I received the following news in my email this morning from Joel A. Appelbaum, Executive Vice President & Chief Content Officer of International Risk Management Institute, Inc. I thought it was important enough to share.
Insurers have recently invoked the “war exclusion” to deny coverage for a cyber-security incident that caused policyholders significant damage. Specifically, Merck & Co., Inc., one of the largest pharmaceutical companies in the world, said its insurers denied claims related to the NotPetya cyber-security incident under commercial property insurance policies. Some of Merck’s insurers denied coverage principally based on the war exclusion.
Whether insurers will routinely invoke the war exclusion to deny coverage for cyber-security incidents comparable to NotPetya is essential—especially since these cyber attacks will likely become increasingly prevalent. Indeed, NotPetya reportedly affected companies such as conglomerate Maersk, FedEx’s European subsidiary TNT Express, French construction company Saint-Gobain, and British consumer goods company Reckitt Benckiser. Other companies with substantial international operations, such as Roche, Marriott, and Lion Air, also confirmed that they were targeted.
Policyholders should take the steps necessary before being affected by cyber incidents to preempt a denial of coverage based on the war exclusion. To enhance the predictability of how the insurer will attempt to use the exclusion, carefully review the exclusion in proposed policy forms and inquire how the insurer intends to apply the exclusion before buying the policy. This proactive approach will also serve to define the scope the parties understand the exclusion to have.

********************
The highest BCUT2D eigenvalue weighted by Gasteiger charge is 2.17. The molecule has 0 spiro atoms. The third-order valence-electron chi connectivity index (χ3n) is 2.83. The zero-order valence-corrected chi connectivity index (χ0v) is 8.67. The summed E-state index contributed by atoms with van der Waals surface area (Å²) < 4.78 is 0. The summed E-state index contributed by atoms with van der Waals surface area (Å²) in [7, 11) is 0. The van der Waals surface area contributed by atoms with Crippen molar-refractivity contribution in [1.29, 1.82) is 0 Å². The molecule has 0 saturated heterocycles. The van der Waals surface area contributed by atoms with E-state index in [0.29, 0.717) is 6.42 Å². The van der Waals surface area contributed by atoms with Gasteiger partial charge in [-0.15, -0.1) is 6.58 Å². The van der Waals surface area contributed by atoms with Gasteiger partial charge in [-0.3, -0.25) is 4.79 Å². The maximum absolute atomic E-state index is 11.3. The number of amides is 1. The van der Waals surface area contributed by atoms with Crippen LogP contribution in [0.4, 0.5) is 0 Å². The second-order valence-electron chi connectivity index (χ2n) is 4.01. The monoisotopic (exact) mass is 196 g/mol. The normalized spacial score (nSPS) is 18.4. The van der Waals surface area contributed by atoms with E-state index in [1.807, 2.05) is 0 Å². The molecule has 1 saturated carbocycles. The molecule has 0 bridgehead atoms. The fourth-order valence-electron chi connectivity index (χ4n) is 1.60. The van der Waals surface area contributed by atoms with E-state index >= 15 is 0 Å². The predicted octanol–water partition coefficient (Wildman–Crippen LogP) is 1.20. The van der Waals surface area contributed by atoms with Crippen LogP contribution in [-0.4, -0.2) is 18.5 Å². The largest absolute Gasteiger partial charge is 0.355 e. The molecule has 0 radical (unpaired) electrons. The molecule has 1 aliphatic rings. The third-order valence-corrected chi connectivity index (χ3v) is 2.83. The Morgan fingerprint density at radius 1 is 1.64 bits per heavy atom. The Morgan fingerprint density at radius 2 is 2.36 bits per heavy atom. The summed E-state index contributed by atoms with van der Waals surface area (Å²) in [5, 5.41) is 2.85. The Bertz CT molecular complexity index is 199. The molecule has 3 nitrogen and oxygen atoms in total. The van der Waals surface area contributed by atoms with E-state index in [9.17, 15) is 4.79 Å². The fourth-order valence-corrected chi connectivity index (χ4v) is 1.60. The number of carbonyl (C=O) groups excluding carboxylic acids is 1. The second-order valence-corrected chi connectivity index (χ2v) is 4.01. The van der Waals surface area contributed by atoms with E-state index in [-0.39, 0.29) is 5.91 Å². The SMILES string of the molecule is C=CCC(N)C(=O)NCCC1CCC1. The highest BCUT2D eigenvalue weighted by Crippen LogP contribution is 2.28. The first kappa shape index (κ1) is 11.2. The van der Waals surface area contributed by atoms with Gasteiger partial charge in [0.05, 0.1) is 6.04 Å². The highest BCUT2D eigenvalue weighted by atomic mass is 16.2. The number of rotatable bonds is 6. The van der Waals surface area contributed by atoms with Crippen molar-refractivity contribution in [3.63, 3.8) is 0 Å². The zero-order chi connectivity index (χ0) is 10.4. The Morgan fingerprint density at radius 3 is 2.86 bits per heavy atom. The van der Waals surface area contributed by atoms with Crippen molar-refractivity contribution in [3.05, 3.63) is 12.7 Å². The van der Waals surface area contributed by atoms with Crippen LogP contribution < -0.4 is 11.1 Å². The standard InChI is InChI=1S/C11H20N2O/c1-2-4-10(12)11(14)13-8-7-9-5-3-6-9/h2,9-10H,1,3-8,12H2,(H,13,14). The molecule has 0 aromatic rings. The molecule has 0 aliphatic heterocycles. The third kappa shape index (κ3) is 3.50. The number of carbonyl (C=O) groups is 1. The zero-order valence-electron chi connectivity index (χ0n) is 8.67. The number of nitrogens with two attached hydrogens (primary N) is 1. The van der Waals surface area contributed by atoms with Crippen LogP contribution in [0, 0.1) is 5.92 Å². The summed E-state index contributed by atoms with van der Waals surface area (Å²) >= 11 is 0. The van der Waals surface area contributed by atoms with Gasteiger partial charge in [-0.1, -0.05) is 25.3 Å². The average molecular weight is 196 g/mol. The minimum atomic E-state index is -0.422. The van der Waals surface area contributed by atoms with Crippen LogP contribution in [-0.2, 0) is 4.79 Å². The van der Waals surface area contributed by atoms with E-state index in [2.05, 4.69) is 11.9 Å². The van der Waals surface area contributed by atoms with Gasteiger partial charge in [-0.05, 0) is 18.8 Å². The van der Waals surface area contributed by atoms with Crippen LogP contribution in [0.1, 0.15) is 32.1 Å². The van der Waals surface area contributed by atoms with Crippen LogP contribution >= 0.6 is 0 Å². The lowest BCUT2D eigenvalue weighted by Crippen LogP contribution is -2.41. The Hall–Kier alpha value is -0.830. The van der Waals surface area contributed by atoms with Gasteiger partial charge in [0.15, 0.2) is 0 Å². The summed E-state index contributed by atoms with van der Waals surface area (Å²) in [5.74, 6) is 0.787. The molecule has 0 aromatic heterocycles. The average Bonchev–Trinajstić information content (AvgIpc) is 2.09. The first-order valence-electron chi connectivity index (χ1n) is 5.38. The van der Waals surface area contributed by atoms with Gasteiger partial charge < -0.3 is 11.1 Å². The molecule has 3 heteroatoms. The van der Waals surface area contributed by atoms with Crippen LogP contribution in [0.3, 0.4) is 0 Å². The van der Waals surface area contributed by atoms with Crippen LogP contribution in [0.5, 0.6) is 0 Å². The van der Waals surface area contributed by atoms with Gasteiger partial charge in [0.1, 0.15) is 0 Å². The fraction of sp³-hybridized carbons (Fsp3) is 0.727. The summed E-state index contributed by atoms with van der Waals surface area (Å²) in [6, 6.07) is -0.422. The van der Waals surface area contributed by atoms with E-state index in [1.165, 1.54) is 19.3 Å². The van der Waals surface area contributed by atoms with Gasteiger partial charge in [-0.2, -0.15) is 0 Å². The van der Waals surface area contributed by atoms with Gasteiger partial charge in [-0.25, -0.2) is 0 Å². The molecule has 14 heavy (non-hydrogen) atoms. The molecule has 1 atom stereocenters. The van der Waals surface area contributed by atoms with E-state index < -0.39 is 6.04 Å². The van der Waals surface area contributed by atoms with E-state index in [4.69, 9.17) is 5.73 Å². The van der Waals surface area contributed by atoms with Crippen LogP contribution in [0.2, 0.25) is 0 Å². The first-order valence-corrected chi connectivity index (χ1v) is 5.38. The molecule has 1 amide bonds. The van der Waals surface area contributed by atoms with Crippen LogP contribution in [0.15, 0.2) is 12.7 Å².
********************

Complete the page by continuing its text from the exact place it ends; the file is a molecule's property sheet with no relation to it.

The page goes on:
Joel’s warning is a resounding “caveat emptor” to a business reviewing its coverage or considering a new policy. Consider discussing this with your agent the next time you meet. Before then, however, visit IRMI.com to find more about IRMI and the valuable insurance risk information they provide.
This Blog/Web Site is made available by James H. Bushart, Public Adjuster LLC for educational purposes only as well as to give you general information and a general understanding of the work of a public adjuster, not to provide specific legal advice. The authors and/or site manager make no representations as to accuracy, completeness, currentness, suitability, or validity of any information on this site and will not be liable for any errors, omissions, or delays in this information or any losses, injuries, or damages arising from its display or use. By using this blog site you understand that there is no public adjuster/client relationship between you and James H. Bushart, Public Adjuster LLC. The Blog/Web Site should not be used as a substitute for competent legal advice from a licensed professional attorney in your state, nor should it be used as a substitute for competent maintenance or repair advice from a qualified contractor licensed to perform work in your state.